How Wireless Alarms Work

If you’ve been thinking about alarm systems, you definitely love your properties. You want your home protected from burglars and get alarmed in case of fires. You probably have expensive items and valuable files in your office and wouldn’t want anyone messing with them. Wireless alarms have got you covered.

How do they work?

Alarm systems are of different types. A fire system works slightly different from a burglar-alert system. But at the center of all systems is a similar concept that involves sensors, radio-frequency signals or high-voltage hardwires. When a voice is heard or the heat in the room exceeds a certain temperature, you are alerted immediately. Most alarm systems come with some or all of the following:

  • An alarm or siren
  • Motion sensors
  • Door and window sensors
  • Stickers and yard signs to warn strangers
  • A control panel-remote controlled
  • CCTV Camera systems

The motion sensors are placed outside doors or on the window panes where strangers typically enter through. They can also be placed outside the gate or around a perimeter fence. The sensors communicate with the control panel when motions are detected. The panel then triggers a high-decibel siren or alarm.

Some alarm systems alert the homeowner instead of triggering a siren. When a stranger or fire is detected, you get an instant message alongside a screenshot of the stranger. Each of the main parts of an alarm system does a lot more work though.

The Control Panel

The control panel is the brain of the whole system. It activates and inactivates the security systems, communicates with the sensors and sends alerts to you. Of course, the panel can only do what it’s programmed to do. But most of them serve as the center of the alarm system.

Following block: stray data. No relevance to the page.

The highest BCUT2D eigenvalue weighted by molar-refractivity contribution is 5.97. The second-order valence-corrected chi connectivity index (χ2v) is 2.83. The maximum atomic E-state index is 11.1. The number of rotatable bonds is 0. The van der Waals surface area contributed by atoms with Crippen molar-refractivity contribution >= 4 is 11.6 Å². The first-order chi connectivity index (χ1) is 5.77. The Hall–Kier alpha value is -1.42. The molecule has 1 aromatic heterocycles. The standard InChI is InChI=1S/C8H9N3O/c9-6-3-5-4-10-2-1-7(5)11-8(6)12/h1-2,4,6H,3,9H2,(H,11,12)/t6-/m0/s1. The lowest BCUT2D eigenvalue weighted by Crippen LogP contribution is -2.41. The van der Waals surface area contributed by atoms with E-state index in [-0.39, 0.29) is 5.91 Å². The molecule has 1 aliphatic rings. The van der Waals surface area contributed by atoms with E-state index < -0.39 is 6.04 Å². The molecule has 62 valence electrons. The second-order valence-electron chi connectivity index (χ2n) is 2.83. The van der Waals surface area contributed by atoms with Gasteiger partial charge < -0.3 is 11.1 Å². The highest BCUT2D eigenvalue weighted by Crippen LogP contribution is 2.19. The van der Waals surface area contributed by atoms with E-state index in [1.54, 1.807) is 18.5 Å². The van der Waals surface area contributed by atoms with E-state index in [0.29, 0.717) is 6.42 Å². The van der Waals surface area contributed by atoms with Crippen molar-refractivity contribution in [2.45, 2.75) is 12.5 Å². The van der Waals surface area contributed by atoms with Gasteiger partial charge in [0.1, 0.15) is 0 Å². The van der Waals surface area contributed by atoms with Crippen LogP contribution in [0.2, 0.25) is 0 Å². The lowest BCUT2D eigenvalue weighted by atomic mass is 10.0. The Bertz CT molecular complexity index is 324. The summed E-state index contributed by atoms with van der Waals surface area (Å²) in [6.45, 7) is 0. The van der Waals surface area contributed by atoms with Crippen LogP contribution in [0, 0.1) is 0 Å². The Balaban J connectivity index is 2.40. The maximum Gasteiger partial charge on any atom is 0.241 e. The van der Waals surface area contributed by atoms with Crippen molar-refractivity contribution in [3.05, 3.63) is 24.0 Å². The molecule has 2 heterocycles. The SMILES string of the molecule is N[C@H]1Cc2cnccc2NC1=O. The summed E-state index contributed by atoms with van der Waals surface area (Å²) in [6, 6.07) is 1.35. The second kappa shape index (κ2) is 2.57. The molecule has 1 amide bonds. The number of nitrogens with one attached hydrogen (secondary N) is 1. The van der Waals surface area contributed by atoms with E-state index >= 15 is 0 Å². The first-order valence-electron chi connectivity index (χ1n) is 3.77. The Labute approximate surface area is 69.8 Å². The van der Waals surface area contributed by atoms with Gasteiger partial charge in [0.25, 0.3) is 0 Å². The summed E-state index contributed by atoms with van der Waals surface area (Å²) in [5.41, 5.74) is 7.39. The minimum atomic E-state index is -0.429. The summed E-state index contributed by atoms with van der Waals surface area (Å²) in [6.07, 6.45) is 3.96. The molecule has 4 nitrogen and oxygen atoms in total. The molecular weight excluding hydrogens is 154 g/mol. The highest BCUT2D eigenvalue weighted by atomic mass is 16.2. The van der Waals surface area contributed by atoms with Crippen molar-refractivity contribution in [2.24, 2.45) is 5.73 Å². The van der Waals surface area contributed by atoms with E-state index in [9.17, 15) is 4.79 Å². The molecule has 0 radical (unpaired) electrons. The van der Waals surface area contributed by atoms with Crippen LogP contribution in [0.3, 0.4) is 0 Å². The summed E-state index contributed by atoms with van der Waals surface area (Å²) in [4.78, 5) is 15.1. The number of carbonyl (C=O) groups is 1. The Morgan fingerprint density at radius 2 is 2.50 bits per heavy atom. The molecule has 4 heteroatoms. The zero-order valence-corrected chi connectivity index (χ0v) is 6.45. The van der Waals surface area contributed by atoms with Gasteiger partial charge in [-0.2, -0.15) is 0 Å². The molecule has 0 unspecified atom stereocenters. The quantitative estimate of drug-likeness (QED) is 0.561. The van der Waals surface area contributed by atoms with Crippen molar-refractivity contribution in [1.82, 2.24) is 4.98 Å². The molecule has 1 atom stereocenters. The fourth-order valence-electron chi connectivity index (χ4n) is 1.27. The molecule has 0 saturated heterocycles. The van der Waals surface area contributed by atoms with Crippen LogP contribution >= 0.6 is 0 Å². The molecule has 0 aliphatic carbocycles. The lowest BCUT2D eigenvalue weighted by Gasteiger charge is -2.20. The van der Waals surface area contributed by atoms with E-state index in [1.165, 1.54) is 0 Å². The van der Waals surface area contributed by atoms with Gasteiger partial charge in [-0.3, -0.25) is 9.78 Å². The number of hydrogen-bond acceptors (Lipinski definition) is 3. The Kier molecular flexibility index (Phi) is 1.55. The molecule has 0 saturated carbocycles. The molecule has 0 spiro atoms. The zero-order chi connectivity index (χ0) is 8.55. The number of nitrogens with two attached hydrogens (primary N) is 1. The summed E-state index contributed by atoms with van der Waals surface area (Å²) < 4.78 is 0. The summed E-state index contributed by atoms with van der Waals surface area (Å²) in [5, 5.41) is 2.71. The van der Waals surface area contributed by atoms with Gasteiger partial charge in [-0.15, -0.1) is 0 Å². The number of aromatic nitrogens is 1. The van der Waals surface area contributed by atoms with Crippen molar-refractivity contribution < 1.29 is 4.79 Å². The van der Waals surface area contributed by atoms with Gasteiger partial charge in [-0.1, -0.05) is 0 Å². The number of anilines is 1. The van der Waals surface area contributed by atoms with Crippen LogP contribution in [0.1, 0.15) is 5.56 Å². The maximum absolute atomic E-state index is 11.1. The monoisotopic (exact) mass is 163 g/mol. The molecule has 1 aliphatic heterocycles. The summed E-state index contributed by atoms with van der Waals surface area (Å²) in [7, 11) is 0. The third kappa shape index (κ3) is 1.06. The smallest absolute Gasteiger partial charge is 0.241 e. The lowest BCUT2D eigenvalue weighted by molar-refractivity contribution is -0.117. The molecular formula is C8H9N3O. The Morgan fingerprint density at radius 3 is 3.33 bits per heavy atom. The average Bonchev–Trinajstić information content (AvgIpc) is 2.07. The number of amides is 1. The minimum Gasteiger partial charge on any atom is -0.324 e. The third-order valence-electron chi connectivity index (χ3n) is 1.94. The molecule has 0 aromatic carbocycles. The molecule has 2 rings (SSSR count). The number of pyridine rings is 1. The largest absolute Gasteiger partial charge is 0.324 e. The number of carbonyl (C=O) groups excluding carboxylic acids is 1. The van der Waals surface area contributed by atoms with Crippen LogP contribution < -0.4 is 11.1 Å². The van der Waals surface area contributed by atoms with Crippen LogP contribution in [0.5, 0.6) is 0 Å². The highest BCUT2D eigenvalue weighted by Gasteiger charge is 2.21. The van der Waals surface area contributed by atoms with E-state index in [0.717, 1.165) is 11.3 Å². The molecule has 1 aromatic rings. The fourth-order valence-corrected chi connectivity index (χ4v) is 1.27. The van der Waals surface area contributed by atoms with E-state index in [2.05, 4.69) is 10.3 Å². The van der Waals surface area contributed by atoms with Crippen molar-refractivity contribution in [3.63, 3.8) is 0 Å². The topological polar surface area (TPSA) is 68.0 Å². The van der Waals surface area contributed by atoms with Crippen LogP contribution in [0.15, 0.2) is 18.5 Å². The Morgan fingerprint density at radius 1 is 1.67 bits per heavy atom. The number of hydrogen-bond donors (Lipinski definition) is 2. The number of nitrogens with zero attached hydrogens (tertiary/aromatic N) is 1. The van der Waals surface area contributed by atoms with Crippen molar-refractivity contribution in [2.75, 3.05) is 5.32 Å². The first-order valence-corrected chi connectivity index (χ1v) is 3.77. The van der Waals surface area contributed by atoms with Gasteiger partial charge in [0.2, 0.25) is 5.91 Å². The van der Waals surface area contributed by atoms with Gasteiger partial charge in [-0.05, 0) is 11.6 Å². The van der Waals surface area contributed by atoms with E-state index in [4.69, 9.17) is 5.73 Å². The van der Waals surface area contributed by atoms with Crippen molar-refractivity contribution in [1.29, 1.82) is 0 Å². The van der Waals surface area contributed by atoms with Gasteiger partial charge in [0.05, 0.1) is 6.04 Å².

Most control panels feature a touchpad or a button-controlled pad for easy interaction. You must enter a security code to get access to the system. If anyone enters the wrong code repeatedly, you are alerted or it prompts the siren to sound. Some systems work based on voice commands or can be activated through your cell phone.

Motion Sensors

Motion sensors work in a variety of ways. An active motion system uses ultrasonic sound waves to detect a person walking. The sensors then send a signal to the control panel that activates a system. These kinds of sensors are also common with garage doors where they detect someone approaching and opens up the doors.

Passive motion sensors use infrared motion detection techniques to sense when an animal or human being approaches. Photosensors use laser beams or other techniques to detect when someone approaches.

There are a lot of places you can set the sensors. The doors and windows are the most common areas. When someone pushes the door open, the sensor triggers a signal to the control panel. The sensors often act as part of a circuit

Surveillance Cameras

Some alarm systems are configured to include surveillance cameras for the corners your motion sensors may not reach. You can also install the cameras in entryways so that you get images of the strangers trespassing into your property unannounced.